WINDMILL MOVIE, THE
An Artist’s Life Slips Away
2 Responses to “WINDMILL MOVIE, THE”
Leave a Reply
(The Windmill Movie is being distributed theatrically by The Film Desk. Accompanied by Richard P. Rogers’ 1970 short film, Quarry, it’s now playing at the Film Forum, before expanding to more theaters throughout the country. Visit the film’s official website for more information.)
I have now seen Alexander Olch’s The Windmill Movie twice. After a first viewing, my reaction was marginally favorable. I had nothing critical to say about the film’s technical merits, yet on a more ethical level, I wondered if it should have been made at all. In attempting to make sense of the unfinished lifelong autobiographical project that Olch’s former teacher Richard P. Rogers had never been able to finish himself, Olch was traversing seriously risky terrain. Did the world really need yet another film about an overly self-reflective, over-privileged white man grappling with his life? Then I watched it again—for reasons I will get to later—and something magical happened. Those nagging concerns disappeared completely. On this second viewing, the film pierced me to my core and left me deeply shaken. I felt as if I had just watched a man’s entire life unfold before my very eyes. It made me very, very sad.
To his credit, Rogers was as skeptical of his own project as his harshest critic would have been. He tells us this at the very beginning, in two revealing clips of self-reflection. In one, he videotapes himself looking in a mirror, acknowledging this glaringly metaphorical act as being the ultimate cliché: the artist turning the camera on himself. In another, he recognizes the brazen arrogance of an over-privileged Northeastern WASP complaining about his stilted, dysfunctional Hamptons upbringing (interviews with his overbearing, anti-Semitic mother hint at that dysfunction). But these were the cards he had been dealt, and for a sensitive artist like Rogers to simply shrug it off was impossible. His inability to wrap his head around this never-ending project speaks further volumes about his own self-awareness and skepticism. Yet the fact remains: Dick Rogers was an artist, and obsessive self-exploration is often the meatiest fodder for an artist such as himself.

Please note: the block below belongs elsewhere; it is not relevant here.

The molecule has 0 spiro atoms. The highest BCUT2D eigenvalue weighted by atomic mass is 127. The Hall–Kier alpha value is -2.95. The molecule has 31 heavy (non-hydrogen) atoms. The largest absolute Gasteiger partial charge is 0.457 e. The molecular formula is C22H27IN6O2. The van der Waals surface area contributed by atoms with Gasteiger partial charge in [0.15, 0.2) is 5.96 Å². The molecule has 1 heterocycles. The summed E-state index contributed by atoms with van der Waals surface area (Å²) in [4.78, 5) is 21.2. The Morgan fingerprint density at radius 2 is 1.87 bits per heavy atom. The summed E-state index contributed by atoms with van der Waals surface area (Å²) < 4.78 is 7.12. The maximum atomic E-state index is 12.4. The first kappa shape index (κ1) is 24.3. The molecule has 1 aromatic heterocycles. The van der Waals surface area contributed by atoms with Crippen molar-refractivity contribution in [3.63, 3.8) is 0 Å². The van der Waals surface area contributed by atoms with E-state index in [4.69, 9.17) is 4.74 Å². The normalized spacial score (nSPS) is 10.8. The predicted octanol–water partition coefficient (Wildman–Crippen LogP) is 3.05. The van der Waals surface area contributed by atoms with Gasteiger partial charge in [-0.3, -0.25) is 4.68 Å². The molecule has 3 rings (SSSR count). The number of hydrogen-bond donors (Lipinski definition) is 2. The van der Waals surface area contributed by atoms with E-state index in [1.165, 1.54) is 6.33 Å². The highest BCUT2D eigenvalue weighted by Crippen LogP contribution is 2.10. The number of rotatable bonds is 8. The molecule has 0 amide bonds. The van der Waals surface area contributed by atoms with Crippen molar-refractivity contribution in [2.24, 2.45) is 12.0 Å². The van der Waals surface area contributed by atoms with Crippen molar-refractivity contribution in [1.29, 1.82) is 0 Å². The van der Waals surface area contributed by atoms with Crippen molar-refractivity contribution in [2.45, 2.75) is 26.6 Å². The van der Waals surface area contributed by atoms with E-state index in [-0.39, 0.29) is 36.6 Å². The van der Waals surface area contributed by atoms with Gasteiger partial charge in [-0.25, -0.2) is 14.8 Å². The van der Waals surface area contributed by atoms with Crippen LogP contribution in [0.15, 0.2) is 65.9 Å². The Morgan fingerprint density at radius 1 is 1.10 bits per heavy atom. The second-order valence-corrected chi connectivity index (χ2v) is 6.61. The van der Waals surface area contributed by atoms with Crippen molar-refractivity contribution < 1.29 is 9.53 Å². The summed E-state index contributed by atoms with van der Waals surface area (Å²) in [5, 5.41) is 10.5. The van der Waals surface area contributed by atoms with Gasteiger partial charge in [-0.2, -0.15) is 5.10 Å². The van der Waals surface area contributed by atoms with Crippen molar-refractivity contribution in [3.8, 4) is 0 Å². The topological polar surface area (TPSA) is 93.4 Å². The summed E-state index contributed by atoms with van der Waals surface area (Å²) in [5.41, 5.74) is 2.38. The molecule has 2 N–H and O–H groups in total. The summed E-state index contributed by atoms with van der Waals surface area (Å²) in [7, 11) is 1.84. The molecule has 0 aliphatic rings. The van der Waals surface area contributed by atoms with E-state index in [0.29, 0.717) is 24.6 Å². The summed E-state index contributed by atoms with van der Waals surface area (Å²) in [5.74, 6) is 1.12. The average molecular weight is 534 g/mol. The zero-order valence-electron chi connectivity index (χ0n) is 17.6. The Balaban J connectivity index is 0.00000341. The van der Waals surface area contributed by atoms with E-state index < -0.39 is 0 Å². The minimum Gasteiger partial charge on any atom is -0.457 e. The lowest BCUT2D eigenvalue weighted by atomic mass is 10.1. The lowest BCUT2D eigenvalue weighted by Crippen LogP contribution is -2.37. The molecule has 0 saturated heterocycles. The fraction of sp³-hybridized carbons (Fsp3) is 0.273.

As a filmmaker, Olch is aware of this inherent dilemma as well. While he might not say it, I will: there is no way in hell Dick Rogers ever should have finished this movie. It needed some level of remove. Both times I saw The Windmill Movie, I couldn’t help but compare it to Charlie Kaufman’s Synecoche, New York, another film I watched twice to see if it would sneak out of my brain and into my stomach the second time around. But with Synecdoche, that second viewing only left me feeling more removed and wishing Kaufman had found a way to bring some objectivity—or less ultra-hyper-uber-self-obsession—to the table. Had Rogers lived long enough to edit the film together himself, I am confident that it would have been too utterly self-absorbed and, thus, unsuccessful. As aware of his situation as he was, he still couldn’t have transcended the insurmountable wall that was such an extremely personal project. Olch inserts himself into the film as a narrator—first, as himself, and next, as Rogers. Another risky proposition, but it proves to be a very necessary one, for it grants us an even somewhat tiny measure of remove from Rogers’ self-obsession, turning his hyper-specific story into something more universally resonant.
In life, Rogers was known for being incredibly charismatic. Though he lived with his girlfriend, photographer Susan Meiselas, for much of his adult life—and whom he finally married in his waning years—he was always juggling multiple girlfriends. The reasons for this aren’t probed too deeply in the film, but they are granted some measure of an explanation in Meiselas’ long work absences. Like most weak men, Rogers got lonely, and he did what he felt needed to be done. While this behavior is never to be commended, in this context, it adds another layer of sadness to Rogers’ situation. It’s yet more proof of his overwhelming insecurity and sensitivity. Olch has stated that one of the most difficult things about making The Windmill Movie was that he only had footage of Rogers at his most somber and, in many ways, reprehensible. But that’s what makes the film so striking. We are watching a man who has turned the camera on himself, but who has done it in a deeply private, diary-like manner. In this way, the film plays like a hidden, suppressed interior monologue as opposed to a showy video autobiography. Robert Humphreville and Michael Montes’ elegiac score only enhances this mood.
The Windmill Movie is more than just a devastatingly, achingly intimate exploration of one sensitive artist’s psyche. It presents the indifferent, oceanic sweep of human existence with grave sadness and beauty. This certainly isn’t the film Dick Rogers would have made out of all this footage, but one feels confident that he would stand behind Olch’s profoundly moving achievement.
NOTE: For The Windmill Movie’s theatrical release by distributor The Film Desk, the feature is preceded by Rogers’ 1970 short, Quarry (the reason for my second viewing of Windmill). Quarry is an unqualified masterpiece, a glimpse at a fading generation as a group of teenagers gathers at a quarry in Quincy, Massachusetts, in the summer to drink and smoke and hang out and jump from great heights into the water below. Rogers injects an element of political gravity into his 12-minute film, which turns an excellent time capsule into a definitive statement of a generation. It’s difficult to say for sure, but I feel very strongly that watching Quarry before The Windmill Movie opened me up further to Olch’s film.
— Michael Tully